Interview Lesson 101: What is your biggest failure in your career in finance?
As interview questions go, this one is second to ‘what is your greatest weakness’ in the list of feared questions. It may send you running to the hills when you think about it now, but it’s actually a great one to answer. And the perfect opportunity to show your strengths as an emerging finance leader.
Answer the question directly, don’t try to avoid it
I’ve asked this one a lot over my career, and 8 times out of 10, someone will provide an answer that pivots on something that ‘could’ have been a failure, but they managed to turn it around at the end OR it turned out it wasn’t that ‘bad’ after all.
This isn’t the question. The question is about a failure, not a semi-failure, or nearly-failure. And it’s not a question about problem solving or turnaround.
Think of something from earlier in your career you’ve really learnt from
Everyone has an early people leadership mistake. Or an example of a conversation with a stakeholder/customer/vendor/partner/non-finance manager that didn’t get the outcome you needed it to. Of course, you don’t want to showcase something that is really bad, so sense check your example for anything that might question your skills in finance or business.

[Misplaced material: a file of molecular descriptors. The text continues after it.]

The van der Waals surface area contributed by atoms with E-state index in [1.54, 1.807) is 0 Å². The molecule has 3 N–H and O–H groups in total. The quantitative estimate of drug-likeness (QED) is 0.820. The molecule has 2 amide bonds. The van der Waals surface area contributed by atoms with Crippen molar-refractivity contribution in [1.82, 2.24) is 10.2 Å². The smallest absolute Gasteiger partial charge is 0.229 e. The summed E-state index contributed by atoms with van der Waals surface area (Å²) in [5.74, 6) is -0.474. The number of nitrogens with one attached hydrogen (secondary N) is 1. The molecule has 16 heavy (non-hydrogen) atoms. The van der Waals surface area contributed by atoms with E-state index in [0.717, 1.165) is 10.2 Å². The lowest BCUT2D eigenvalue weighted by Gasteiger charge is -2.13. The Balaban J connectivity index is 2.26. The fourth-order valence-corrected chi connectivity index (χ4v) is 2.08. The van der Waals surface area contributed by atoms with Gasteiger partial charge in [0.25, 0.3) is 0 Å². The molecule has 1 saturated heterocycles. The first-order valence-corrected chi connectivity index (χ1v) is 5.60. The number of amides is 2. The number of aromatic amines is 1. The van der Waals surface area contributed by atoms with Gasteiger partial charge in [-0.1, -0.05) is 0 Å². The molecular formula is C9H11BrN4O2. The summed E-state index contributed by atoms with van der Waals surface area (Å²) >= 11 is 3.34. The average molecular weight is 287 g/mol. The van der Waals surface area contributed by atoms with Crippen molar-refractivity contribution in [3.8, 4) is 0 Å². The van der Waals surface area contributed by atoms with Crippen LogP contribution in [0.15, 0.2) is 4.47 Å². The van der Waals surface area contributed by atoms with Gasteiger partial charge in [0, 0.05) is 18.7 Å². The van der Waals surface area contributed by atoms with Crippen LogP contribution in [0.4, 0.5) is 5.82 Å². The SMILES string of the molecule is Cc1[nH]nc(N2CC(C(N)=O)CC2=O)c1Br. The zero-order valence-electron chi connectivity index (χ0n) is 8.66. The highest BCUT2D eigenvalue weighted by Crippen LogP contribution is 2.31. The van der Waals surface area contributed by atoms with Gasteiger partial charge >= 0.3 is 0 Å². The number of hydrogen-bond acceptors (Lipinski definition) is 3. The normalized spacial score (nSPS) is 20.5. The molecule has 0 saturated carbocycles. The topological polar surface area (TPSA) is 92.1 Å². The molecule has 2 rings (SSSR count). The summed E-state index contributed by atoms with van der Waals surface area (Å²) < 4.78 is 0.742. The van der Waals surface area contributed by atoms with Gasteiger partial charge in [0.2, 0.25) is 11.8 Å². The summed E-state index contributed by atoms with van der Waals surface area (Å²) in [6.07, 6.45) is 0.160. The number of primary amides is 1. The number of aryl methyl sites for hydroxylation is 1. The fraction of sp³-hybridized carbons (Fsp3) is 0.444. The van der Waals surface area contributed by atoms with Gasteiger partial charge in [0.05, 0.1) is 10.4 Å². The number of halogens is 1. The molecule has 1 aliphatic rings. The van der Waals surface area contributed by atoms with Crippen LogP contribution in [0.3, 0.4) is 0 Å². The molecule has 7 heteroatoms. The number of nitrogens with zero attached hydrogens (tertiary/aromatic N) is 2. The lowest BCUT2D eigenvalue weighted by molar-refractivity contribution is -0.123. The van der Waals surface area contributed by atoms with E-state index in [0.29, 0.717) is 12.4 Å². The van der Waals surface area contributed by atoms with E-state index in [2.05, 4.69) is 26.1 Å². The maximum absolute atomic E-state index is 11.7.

Play this example out stage by stage, what went wrong? And how did you learn from it?
Explain how this has shaped you as a leader now
Talk the interviewer through how you’ve used that learning to shape your leadership or engagement/communication style now. Show clearly that you understand why this situation failed and what you could have done to make it succeed.
To really reinforce this point, think of a time more recently where you’ve been in a similar situation, but turned it into a success. Explain how you applied your learning, and how this engineered the successful outcome.
Above all, don’t equate failure with weakness. Everyone makes mistakes, and in many people’s view, it’s the only way you learn. Bear in mind that many businesses want people who are resilient and tough, and in the majority, these people have been through failure to make them that way. Moreover, you don’t want to come across as ‘perfect’, as this could communicate a lack of self awareness and emotional intelligence and worse still, may be perceived as a potential barrier to continued development as a leader.
Admit your failures, but critically, show that you don’t make mistakes twice!
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